Antiquities Exhibit Explores Childhood in Ancient Greece

John H. Oakley
Special for National Geographic News
September 12, 2003

Haunting images on gravestones of children having died too young, baked clay baby feeders, a schoolboy's writing exercises, and children's toys are just some of the objects and images presented in the first major exhibition to explore childhood in ancient Greece.

This remarkable collection of some 128 artifacts, mainly from American museums and collections, but including several major loans from Europe and Canada, opened to the U.S. public last month at the Hood Museum of Art at Dartmouth College in Hanover, New Hampshire.

Entitled "Coming of Age in Ancient Greece: Images of Childhood from the Classical Past," the exhibit features a wide range of objects in various forms and media, including gold jewelery, silver coins, bronze statuettes, wooden writing tablets, baked clay figurines, marble statues, and a toy glass knucklebone. The artifacts range in date from about 1500 B.C. to the fourth century A.D.

One of the revolutionary contributions of this exhibition is that it makes clear how the Greeks were the first culture to represent children and their activities naturally. In addition, it shows that this was true already as early as the second millennium B.C. during the Bronze Age, both on mainland Greece, as well as in the islands.

The exhibition is organized into five major sections that roughly correspond to the chronological development of a child, from birth to the transition to adulthood.

Following the sculpted images of a boy and girl that draw the viewer into the exhibit is a section on myth. Greek artists normally did not depict human birth, rather it was the births of gods, many of them fantastic, that they rendered.

Similarly, many of the dangers children faced while growing up were appropriate subjects only for mythological figures who could overcome these dangers. Depictions of the goddess Athena's birth from the head of her father Zeus and Helen's birth from an egg, along with images of the baby Herakles strangling the snakes sent by the goddess Hera to destroy him illustrate these aspects of childhood.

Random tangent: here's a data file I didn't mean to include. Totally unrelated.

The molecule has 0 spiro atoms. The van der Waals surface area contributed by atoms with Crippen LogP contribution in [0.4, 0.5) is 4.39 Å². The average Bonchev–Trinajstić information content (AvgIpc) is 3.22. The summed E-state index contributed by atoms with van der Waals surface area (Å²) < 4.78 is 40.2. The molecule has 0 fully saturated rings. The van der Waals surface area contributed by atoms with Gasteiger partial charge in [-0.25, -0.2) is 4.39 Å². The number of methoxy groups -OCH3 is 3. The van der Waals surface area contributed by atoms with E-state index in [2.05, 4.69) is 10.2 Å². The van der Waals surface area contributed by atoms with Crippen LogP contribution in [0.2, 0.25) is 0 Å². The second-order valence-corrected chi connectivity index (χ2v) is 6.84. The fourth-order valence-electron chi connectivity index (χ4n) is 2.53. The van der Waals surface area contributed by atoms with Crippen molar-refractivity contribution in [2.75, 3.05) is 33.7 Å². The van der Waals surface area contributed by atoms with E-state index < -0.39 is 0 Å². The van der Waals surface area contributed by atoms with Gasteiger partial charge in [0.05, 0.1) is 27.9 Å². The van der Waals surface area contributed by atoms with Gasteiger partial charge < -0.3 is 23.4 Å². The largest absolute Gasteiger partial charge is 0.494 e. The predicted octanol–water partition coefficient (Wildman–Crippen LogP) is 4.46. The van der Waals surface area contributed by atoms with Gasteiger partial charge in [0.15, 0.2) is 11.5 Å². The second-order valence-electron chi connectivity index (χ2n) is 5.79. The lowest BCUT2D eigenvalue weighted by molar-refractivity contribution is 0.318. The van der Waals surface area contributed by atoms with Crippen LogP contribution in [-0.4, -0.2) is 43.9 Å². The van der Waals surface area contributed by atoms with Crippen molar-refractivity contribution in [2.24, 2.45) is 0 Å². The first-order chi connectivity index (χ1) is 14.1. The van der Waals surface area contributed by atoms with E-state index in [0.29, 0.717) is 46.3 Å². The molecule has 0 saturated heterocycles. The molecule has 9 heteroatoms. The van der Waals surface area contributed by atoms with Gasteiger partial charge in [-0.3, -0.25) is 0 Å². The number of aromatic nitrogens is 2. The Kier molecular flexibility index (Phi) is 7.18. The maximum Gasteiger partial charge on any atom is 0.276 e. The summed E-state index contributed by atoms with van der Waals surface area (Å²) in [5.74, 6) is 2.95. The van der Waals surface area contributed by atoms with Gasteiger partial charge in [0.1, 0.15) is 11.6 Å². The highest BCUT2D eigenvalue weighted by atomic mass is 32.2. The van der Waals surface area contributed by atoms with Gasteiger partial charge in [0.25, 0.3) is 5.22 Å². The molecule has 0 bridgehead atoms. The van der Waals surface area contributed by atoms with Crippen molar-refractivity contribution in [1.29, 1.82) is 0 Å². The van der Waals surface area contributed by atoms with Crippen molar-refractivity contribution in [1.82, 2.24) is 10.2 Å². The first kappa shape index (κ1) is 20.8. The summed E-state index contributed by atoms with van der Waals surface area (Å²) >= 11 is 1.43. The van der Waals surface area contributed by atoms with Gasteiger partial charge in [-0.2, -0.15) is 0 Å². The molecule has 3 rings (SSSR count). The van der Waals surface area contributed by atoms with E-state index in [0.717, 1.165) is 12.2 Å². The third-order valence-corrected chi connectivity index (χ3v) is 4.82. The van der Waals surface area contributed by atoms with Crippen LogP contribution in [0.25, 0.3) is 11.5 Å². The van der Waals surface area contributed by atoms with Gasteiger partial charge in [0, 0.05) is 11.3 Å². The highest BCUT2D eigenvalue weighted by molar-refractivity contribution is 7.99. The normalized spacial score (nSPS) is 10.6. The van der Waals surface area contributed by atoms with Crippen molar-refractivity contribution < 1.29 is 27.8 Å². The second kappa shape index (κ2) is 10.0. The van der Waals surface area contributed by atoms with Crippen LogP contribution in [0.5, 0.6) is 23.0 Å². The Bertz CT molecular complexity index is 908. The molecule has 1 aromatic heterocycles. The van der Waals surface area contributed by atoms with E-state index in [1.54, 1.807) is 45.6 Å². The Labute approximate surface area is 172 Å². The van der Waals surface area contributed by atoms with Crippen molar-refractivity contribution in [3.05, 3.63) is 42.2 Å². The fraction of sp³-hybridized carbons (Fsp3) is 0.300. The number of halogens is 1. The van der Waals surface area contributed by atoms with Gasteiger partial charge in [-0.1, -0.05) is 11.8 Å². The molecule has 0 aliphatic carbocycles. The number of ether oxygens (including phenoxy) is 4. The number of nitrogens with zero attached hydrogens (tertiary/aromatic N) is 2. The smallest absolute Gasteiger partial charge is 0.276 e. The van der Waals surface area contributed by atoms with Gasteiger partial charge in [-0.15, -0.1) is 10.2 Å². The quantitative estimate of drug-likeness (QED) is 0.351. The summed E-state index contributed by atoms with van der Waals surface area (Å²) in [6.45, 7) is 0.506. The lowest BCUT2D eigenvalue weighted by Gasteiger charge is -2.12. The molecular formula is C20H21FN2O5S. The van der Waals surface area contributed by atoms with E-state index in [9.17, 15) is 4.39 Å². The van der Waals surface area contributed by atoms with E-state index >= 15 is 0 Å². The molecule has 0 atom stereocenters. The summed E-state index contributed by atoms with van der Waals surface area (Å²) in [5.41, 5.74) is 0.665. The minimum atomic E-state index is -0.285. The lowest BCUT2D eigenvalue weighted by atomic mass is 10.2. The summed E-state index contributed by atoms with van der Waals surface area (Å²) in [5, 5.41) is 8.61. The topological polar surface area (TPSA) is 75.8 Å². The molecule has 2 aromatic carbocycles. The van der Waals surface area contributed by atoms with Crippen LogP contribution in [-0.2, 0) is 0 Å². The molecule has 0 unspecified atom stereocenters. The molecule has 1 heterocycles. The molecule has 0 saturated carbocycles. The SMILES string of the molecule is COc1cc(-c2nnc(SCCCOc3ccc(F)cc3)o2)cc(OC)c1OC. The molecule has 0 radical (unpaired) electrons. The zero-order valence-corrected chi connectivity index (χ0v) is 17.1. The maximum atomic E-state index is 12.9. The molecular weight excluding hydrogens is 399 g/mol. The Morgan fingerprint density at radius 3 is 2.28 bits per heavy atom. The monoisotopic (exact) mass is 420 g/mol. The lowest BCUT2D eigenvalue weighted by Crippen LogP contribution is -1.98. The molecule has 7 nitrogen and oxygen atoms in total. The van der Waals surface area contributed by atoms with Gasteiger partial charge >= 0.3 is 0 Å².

Life at home in the house is the theme of the second section. Children normally spent their early days in the women's quarter. Several rare pictures on figured vases of children in the household are assembled here, along with a representative sequence of one of the most enduring images in Western art, that of the kourotrophos, or mother and child—a precursor to the Madonna and child. A range of baby feeders, including one in the form of a pig, and classical vase-paintings showing children seated in potties remind the viewer of the daily needs of young children.

Around the age of seven boys started going off to school while girls stayed home to learn a woman's duties, such as weaving, cooking, and child-care. After minimal schooling, boys from less well-to-do families learned a trade, either from their father or as an apprentice to someone else, while aristocratic boys continued their schooling.

Fittingly, the third section focuses on education and work. A charming and rare image of a mother teaching her daughter to cook, pictures of boys going to school, and examples of their writing are some of the artifacts that will attract viewers of all ages.

Certain to fascinate children are the various toys and scenes of gaming in the fourth section, whose theme is play. Play was an integral part of Greek childhood as it is for children today—a time when they learned to socialize with friend and family and when gender stereotyping was reinforced. Pig rattles, wheeled toy horses, tops, and clay dolls are some of the toys represented, along with pictures of boys with wooden hoops and toy carts, and girls juggling and playing seesaw.

Ritual is the subject of the final section. The images on a selection of small ritual pitchers known as choes provide a rich tableau of children involved in various activities, including crawling, playing with pets, and driving their toy carts. Other objects show children involved in cult—girls serving as sacred basket carriers and boys assisting priests making sacrifice.

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